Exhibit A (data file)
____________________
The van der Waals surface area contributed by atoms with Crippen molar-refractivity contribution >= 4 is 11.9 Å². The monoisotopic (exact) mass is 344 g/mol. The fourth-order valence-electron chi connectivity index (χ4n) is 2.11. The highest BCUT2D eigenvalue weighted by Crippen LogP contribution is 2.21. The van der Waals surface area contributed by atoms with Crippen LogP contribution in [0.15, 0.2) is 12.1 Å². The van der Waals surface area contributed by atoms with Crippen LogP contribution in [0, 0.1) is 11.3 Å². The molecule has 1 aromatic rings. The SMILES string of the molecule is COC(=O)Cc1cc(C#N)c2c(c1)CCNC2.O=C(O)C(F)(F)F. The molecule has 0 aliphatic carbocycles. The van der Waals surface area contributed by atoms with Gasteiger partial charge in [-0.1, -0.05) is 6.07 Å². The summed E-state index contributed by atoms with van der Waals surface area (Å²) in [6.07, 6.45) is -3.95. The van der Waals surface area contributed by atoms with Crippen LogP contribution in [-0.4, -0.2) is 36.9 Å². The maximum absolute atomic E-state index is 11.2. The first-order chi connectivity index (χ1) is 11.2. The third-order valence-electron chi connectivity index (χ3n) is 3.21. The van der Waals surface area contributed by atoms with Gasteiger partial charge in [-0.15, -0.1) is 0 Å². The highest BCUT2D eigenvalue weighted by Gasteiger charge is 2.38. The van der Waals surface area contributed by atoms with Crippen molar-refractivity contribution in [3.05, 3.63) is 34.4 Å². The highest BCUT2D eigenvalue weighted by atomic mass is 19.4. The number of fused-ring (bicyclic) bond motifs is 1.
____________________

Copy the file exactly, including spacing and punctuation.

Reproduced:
The van der Waals surface area contributed by atoms with Crippen molar-refractivity contribution >= 4 is 11.9 Å². The monoisotopic (exact) mass is 344 g/mol. The fourth-order valence-electron chi connectivity index (χ4n) is 2.11. The highest BCUT2D eigenvalue weighted by Crippen LogP contribution is 2.21. The van der Waals surface area contributed by atoms with Crippen LogP contribution in [0.15, 0.2) is 12.1 Å². The van der Waals surface area contributed by atoms with Crippen LogP contribution in [0, 0.1) is 11.3 Å². The molecule has 1 aromatic rings. The SMILES string of the molecule is COC(=O)Cc1cc(C#N)c2c(c1)CCNC2.O=C(O)C(F)(F)F. The molecule has 0 aliphatic carbocycles. The van der Waals surface area contributed by atoms with Gasteiger partial charge in [-0.1, -0.05) is 6.07 Å². The summed E-state index contributed by atoms with van der Waals surface area (Å²) in [6.07, 6.45) is -3.95. The van der Waals surface area contributed by atoms with Crippen LogP contribution in [-0.4, -0.2) is 36.9 Å². The maximum absolute atomic E-state index is 11.2. The first-order chi connectivity index (χ1) is 11.2. The third-order valence-electron chi connectivity index (χ3n) is 3.21. The van der Waals surface area contributed by atoms with Gasteiger partial charge in [-0.15, -0.1) is 0 Å². The highest BCUT2D eigenvalue weighted by Gasteiger charge is 2.38. The van der Waals surface area contributed by atoms with Crippen molar-refractivity contribution in [3.05, 3.63) is 34.4 Å². The highest BCUT2D eigenvalue weighted by atomic mass is 19.4. The number of fused-ring (bicyclic) bond motifs is 1.